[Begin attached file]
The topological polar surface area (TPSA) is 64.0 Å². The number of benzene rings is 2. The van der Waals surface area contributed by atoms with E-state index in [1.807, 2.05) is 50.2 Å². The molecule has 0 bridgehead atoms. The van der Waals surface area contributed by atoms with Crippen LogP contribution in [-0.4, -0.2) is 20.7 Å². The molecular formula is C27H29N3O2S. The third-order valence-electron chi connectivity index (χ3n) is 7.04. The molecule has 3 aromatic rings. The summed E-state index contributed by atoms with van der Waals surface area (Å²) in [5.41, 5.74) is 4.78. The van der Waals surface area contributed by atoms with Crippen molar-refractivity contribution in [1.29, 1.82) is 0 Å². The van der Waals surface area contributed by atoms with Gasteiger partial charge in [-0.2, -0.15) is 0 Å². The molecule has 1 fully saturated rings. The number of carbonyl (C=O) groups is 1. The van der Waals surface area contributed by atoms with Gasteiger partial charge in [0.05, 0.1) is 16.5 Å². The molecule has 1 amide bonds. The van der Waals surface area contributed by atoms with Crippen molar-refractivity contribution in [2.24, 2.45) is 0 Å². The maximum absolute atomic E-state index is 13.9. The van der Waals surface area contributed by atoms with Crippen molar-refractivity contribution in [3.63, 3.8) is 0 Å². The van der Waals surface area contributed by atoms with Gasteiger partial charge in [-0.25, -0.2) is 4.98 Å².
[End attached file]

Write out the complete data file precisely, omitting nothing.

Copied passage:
The topological polar surface area (TPSA) is 64.0 Å². The number of benzene rings is 2. The van der Waals surface area contributed by atoms with E-state index in [1.807, 2.05) is 50.2 Å². The molecule has 0 bridgehead atoms. The van der Waals surface area contributed by atoms with Crippen LogP contribution in [-0.4, -0.2) is 20.7 Å². The molecular formula is C27H29N3O2S. The third-order valence-electron chi connectivity index (χ3n) is 7.04. The molecule has 3 aromatic rings. The summed E-state index contributed by atoms with van der Waals surface area (Å²) in [5.41, 5.74) is 4.78. The van der Waals surface area contributed by atoms with Crippen molar-refractivity contribution in [1.29, 1.82) is 0 Å². The van der Waals surface area contributed by atoms with Gasteiger partial charge in [-0.2, -0.15) is 0 Å². The molecule has 1 fully saturated rings. The number of carbonyl (C=O) groups is 1. The van der Waals surface area contributed by atoms with Gasteiger partial charge in [0.05, 0.1) is 16.5 Å². The molecule has 1 amide bonds. The van der Waals surface area contributed by atoms with Crippen molar-refractivity contribution in [2.24, 2.45) is 0 Å². The maximum absolute atomic E-state index is 13.9. The van der Waals surface area contributed by atoms with Crippen molar-refractivity contribution in [3.63, 3.8) is 0 Å². The van der Waals surface area contributed by atoms with Gasteiger partial charge in [-0.25, -0.2) is 4.98 Å².